Considering the importance of the continuous fat-phase in influencing oral processing and bolus formation of chocolates, effect of storage temperature (0°C, 20°C, 30°C)-induced physical changes in dark and milk chocolate on physical properties of ready-to-swallow boluses, and eating and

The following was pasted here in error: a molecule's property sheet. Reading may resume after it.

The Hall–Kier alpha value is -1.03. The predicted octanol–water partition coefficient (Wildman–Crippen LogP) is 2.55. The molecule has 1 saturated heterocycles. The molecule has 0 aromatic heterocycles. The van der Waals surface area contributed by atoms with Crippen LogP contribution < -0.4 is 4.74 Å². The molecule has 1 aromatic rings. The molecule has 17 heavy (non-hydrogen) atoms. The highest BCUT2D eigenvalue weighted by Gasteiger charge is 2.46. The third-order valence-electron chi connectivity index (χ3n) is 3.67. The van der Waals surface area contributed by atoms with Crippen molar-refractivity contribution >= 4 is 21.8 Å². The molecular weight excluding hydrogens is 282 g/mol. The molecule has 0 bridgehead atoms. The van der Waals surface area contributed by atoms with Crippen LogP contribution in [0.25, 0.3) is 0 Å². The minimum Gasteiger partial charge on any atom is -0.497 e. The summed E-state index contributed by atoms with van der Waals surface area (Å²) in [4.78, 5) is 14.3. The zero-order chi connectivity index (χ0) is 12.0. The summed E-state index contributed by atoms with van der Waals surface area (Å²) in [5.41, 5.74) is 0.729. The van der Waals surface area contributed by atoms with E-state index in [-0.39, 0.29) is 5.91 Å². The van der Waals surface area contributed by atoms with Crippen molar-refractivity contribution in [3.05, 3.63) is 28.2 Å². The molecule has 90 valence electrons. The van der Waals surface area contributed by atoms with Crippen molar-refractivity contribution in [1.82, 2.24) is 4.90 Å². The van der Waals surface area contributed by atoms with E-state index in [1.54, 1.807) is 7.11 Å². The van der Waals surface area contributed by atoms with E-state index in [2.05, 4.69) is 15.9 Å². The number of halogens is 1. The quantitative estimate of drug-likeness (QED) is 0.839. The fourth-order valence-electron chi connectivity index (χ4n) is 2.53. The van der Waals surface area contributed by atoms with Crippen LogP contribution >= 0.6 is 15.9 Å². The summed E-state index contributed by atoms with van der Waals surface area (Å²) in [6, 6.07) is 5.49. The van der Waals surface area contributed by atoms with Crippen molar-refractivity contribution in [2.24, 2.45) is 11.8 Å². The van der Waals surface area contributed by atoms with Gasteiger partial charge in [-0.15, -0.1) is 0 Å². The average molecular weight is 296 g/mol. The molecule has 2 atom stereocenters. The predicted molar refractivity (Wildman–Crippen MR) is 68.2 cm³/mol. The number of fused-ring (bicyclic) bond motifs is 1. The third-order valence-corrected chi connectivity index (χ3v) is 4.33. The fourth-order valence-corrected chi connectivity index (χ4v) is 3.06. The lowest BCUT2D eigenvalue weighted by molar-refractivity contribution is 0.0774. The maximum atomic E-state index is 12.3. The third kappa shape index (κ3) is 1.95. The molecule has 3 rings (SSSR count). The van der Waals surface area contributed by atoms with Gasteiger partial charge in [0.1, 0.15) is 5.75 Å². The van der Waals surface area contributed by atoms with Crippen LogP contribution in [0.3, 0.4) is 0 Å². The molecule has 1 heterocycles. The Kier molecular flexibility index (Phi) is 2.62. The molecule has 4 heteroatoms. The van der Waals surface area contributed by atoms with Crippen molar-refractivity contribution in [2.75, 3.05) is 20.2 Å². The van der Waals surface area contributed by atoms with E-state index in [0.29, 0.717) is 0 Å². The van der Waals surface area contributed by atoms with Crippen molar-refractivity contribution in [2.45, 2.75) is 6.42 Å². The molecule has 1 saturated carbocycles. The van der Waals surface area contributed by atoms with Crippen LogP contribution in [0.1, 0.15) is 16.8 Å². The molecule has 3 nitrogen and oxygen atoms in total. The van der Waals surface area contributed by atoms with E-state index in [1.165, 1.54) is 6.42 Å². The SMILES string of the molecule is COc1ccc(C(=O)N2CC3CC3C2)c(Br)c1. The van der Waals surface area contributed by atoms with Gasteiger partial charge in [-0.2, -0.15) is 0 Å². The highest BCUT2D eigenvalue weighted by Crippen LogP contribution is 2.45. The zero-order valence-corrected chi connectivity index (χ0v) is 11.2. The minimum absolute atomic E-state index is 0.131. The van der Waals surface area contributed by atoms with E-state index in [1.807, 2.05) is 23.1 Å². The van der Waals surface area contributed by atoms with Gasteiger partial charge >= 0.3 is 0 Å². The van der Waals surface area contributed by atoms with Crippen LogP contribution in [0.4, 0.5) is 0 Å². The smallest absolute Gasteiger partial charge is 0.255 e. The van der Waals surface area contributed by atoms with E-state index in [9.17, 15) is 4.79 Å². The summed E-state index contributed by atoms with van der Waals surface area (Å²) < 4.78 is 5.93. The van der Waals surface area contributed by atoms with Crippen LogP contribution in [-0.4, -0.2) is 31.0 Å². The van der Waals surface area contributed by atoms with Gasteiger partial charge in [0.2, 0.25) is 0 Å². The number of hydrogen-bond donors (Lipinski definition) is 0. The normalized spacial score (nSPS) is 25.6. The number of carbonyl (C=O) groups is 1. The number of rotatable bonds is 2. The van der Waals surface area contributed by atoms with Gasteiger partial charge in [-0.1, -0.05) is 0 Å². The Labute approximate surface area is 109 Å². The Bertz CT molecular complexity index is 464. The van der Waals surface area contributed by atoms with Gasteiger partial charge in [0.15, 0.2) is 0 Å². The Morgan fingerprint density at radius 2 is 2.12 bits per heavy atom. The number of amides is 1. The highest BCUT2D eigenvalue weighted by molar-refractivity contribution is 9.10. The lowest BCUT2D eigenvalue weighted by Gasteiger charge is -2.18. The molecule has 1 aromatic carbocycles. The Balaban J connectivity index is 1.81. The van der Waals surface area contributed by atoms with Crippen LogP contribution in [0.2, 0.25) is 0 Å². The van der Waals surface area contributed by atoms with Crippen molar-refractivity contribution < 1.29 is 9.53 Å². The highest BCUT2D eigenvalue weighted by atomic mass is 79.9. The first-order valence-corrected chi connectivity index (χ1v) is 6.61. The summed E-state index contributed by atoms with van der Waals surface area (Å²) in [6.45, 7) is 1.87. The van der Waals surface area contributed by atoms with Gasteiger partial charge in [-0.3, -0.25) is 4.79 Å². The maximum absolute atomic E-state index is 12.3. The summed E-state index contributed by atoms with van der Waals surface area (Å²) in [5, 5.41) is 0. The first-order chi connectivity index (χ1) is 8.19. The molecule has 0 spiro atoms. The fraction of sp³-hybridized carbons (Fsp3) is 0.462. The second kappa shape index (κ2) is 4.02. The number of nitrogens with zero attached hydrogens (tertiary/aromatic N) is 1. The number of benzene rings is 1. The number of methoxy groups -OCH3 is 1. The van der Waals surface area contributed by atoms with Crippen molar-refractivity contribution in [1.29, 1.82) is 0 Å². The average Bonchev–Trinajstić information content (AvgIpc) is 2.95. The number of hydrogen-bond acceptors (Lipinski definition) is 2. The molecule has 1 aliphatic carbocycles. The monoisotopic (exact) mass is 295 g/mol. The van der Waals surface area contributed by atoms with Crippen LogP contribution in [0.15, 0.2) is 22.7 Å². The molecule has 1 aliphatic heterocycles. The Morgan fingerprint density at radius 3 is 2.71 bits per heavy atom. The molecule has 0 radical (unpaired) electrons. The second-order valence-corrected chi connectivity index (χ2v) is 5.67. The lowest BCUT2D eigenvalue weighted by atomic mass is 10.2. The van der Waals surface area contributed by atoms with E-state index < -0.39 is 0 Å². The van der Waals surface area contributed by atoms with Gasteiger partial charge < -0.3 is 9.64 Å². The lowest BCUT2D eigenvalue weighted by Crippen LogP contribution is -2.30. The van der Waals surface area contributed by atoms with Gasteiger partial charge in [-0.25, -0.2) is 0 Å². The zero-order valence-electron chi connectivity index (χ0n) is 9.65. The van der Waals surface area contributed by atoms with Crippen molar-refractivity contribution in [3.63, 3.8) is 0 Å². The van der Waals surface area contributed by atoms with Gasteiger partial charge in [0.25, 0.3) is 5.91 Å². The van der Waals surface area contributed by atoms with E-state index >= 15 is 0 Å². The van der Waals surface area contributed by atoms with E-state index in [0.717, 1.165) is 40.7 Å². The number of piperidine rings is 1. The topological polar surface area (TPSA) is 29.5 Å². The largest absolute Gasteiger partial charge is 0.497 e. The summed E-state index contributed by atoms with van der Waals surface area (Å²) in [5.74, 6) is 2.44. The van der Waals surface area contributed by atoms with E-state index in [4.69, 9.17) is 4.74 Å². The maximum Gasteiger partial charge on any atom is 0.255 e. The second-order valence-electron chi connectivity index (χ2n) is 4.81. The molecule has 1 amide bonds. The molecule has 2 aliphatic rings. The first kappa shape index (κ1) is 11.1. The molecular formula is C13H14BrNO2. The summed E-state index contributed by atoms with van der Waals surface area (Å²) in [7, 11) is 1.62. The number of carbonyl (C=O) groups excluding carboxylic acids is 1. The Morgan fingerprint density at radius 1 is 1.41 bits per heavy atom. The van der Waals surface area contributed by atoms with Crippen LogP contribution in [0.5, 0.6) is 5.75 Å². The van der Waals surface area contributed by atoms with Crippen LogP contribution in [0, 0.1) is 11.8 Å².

saliva incorporation strategies of selected subjects was investigated. Thermal analysis revealed mainly SFC-related changes in the physical properties of hardness and enthalpy of melting (ΔHmelt). Relative to 20°C, storage at 0°C resulted in increased hardness and ΔHmelt for both chocolates, while an inverse effect resulted from storage at 30°C. In the case of both chocolates, all subjects adapted their oral processing time, number of chews and saliva incorporation strategies in positive relation to increase/decrease in hardness and ΔHmelt. Again, they conserved their general eating patterns, and maintained similar masticatory frequencies to form boluses suitable for swallowing. In the case of both chocolates, significant softening and relatively greater reduction in ΔHmelt of chocolate stored at 30°C resulted in significantly low firmness and work of spreading of bolus lumps obtained at the point of swallow. Once again, in the case of all subjects, adhesiveness of bolus lumps was independent of these changes in physical properties for either chocolate-type. Lastly, results suggested storage treatments resulted in each subject processing a similar chocolate-type to different endpoints in terms of bolus liquid phase viscosity. Different SFC which governed the relative extent of melting that a chocolate underwent until the point of swallow, may have influenced the degree of bolus dilution, and hence its viscosity. Throughout this study, the excellent within-subject repeatability in eating strategies, saliva incorporation, and rheological properties of ready-to-swallow bolus for a particular chocolate- and/or texture-type was noteworthy.